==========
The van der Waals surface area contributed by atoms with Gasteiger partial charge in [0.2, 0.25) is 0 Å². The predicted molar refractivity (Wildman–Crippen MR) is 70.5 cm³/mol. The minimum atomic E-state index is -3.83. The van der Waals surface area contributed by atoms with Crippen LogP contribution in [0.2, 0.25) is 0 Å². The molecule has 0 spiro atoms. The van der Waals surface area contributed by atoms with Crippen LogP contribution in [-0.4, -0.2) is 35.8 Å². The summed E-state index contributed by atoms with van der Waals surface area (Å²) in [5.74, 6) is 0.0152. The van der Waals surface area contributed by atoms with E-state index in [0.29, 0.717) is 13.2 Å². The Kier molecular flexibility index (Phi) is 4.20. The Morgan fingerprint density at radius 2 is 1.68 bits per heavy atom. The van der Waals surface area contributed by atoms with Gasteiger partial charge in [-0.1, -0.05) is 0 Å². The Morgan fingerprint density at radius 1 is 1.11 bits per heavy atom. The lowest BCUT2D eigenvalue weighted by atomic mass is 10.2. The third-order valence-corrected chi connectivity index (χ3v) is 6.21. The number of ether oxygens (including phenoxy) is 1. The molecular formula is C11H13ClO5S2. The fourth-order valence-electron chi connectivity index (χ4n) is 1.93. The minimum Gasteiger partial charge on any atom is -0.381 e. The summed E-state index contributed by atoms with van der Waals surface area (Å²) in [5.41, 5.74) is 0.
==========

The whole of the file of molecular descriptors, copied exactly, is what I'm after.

The van der Waals surface area contributed by atoms with Gasteiger partial charge in [0.2, 0.25) is 0 Å². The predicted molar refractivity (Wildman–Crippen MR) is 70.5 cm³/mol. The minimum atomic E-state index is -3.83. The van der Waals surface area contributed by atoms with Crippen LogP contribution in [0.2, 0.25) is 0 Å². The molecule has 0 spiro atoms. The van der Waals surface area contributed by atoms with Crippen LogP contribution in [-0.4, -0.2) is 35.8 Å². The summed E-state index contributed by atoms with van der Waals surface area (Å²) in [5.74, 6) is 0.0152. The van der Waals surface area contributed by atoms with E-state index in [0.29, 0.717) is 13.2 Å². The Kier molecular flexibility index (Phi) is 4.20. The Morgan fingerprint density at radius 2 is 1.68 bits per heavy atom. The van der Waals surface area contributed by atoms with Gasteiger partial charge in [-0.1, -0.05) is 0 Å². The Morgan fingerprint density at radius 1 is 1.11 bits per heavy atom. The lowest BCUT2D eigenvalue weighted by atomic mass is 10.2. The third-order valence-corrected chi connectivity index (χ3v) is 6.21. The number of ether oxygens (including phenoxy) is 1. The molecular formula is C11H13ClO5S2. The fourth-order valence-electron chi connectivity index (χ4n) is 1.93. The minimum Gasteiger partial charge on any atom is -0.381 e. The summed E-state index contributed by atoms with van der Waals surface area (Å²) in [5.41, 5.74) is 0.